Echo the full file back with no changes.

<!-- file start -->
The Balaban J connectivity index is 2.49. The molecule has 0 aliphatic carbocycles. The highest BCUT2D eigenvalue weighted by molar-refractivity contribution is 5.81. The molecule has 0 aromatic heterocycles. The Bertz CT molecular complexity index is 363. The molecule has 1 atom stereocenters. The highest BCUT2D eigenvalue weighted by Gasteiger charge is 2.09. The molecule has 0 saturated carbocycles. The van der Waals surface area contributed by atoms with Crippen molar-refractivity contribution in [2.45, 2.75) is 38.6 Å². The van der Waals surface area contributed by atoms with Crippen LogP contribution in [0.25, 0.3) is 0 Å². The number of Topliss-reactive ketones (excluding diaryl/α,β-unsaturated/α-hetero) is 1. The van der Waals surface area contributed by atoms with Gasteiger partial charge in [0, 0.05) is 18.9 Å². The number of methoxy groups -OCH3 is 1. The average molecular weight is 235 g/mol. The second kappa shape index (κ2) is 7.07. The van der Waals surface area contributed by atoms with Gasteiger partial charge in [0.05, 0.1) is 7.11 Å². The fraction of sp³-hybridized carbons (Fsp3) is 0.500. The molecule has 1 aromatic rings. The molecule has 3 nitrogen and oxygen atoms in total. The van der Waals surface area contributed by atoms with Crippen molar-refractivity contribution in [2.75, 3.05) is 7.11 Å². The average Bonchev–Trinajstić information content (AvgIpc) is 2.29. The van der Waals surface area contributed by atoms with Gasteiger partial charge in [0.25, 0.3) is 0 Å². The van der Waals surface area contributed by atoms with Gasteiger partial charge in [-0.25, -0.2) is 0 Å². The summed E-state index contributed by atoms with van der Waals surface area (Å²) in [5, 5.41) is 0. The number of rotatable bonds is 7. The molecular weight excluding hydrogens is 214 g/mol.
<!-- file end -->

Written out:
The Balaban J connectivity index is 2.49. The molecule has 0 aliphatic carbocycles. The highest BCUT2D eigenvalue weighted by molar-refractivity contribution is 5.81. The molecule has 0 aromatic heterocycles. The Bertz CT molecular complexity index is 363. The molecule has 1 atom stereocenters. The highest BCUT2D eigenvalue weighted by Gasteiger charge is 2.09. The molecule has 0 saturated carbocycles. The van der Waals surface area contributed by atoms with Crippen molar-refractivity contribution in [2.45, 2.75) is 38.6 Å². The van der Waals surface area contributed by atoms with Crippen LogP contribution in [0.25, 0.3) is 0 Å². The number of Topliss-reactive ketones (excluding diaryl/α,β-unsaturated/α-hetero) is 1. The van der Waals surface area contributed by atoms with Gasteiger partial charge in [0, 0.05) is 18.9 Å². The number of methoxy groups -OCH3 is 1. The average molecular weight is 235 g/mol. The second kappa shape index (κ2) is 7.07. The van der Waals surface area contributed by atoms with Gasteiger partial charge in [0.05, 0.1) is 7.11 Å². The fraction of sp³-hybridized carbons (Fsp3) is 0.500. The molecule has 1 aromatic rings. The molecule has 3 nitrogen and oxygen atoms in total. The van der Waals surface area contributed by atoms with Crippen molar-refractivity contribution in [2.75, 3.05) is 7.11 Å². The average Bonchev–Trinajstić information content (AvgIpc) is 2.29. The van der Waals surface area contributed by atoms with Gasteiger partial charge in [0.25, 0.3) is 0 Å². The van der Waals surface area contributed by atoms with Gasteiger partial charge in [-0.25, -0.2) is 0 Å². The summed E-state index contributed by atoms with van der Waals surface area (Å²) in [5, 5.41) is 0. The number of rotatable bonds is 7. The molecular weight excluding hydrogens is 214 g/mol.